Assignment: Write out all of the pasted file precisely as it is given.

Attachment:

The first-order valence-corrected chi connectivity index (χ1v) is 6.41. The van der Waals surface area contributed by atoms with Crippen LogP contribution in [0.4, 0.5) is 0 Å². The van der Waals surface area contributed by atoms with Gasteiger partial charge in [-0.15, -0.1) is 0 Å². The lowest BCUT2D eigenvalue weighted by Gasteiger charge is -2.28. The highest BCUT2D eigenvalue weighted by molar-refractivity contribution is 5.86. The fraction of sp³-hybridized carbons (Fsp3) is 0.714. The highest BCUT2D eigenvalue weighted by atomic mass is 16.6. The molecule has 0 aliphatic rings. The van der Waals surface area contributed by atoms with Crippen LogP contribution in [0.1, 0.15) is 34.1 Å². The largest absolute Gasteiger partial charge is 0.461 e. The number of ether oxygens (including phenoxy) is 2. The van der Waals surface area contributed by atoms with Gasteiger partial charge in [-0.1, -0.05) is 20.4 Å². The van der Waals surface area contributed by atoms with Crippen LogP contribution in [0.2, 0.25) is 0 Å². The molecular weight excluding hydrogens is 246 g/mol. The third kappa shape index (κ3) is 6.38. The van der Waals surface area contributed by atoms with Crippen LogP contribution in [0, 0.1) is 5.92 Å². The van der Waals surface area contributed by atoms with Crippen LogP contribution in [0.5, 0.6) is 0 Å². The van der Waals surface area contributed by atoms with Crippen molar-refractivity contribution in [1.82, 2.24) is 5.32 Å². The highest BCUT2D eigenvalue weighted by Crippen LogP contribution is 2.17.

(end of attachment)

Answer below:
The first-order valence-corrected chi connectivity index (χ1v) is 6.41. The van der Waals surface area contributed by atoms with Crippen LogP contribution in [0.4, 0.5) is 0 Å². The van der Waals surface area contributed by atoms with Gasteiger partial charge in [-0.15, -0.1) is 0 Å². The lowest BCUT2D eigenvalue weighted by Gasteiger charge is -2.28. The highest BCUT2D eigenvalue weighted by molar-refractivity contribution is 5.86. The fraction of sp³-hybridized carbons (Fsp3) is 0.714. The highest BCUT2D eigenvalue weighted by atomic mass is 16.6. The molecule has 0 aliphatic rings. The van der Waals surface area contributed by atoms with Crippen LogP contribution in [0.1, 0.15) is 34.1 Å². The largest absolute Gasteiger partial charge is 0.461 e. The number of ether oxygens (including phenoxy) is 2. The van der Waals surface area contributed by atoms with Gasteiger partial charge in [-0.1, -0.05) is 20.4 Å². The van der Waals surface area contributed by atoms with Crippen LogP contribution in [0.2, 0.25) is 0 Å². The molecular weight excluding hydrogens is 246 g/mol. The third kappa shape index (κ3) is 6.38. The van der Waals surface area contributed by atoms with Crippen LogP contribution in [0, 0.1) is 5.92 Å². The van der Waals surface area contributed by atoms with Crippen LogP contribution in [0.5, 0.6) is 0 Å². The van der Waals surface area contributed by atoms with Crippen molar-refractivity contribution in [1.82, 2.24) is 5.32 Å². The highest BCUT2D eigenvalue weighted by Crippen LogP contribution is 2.17.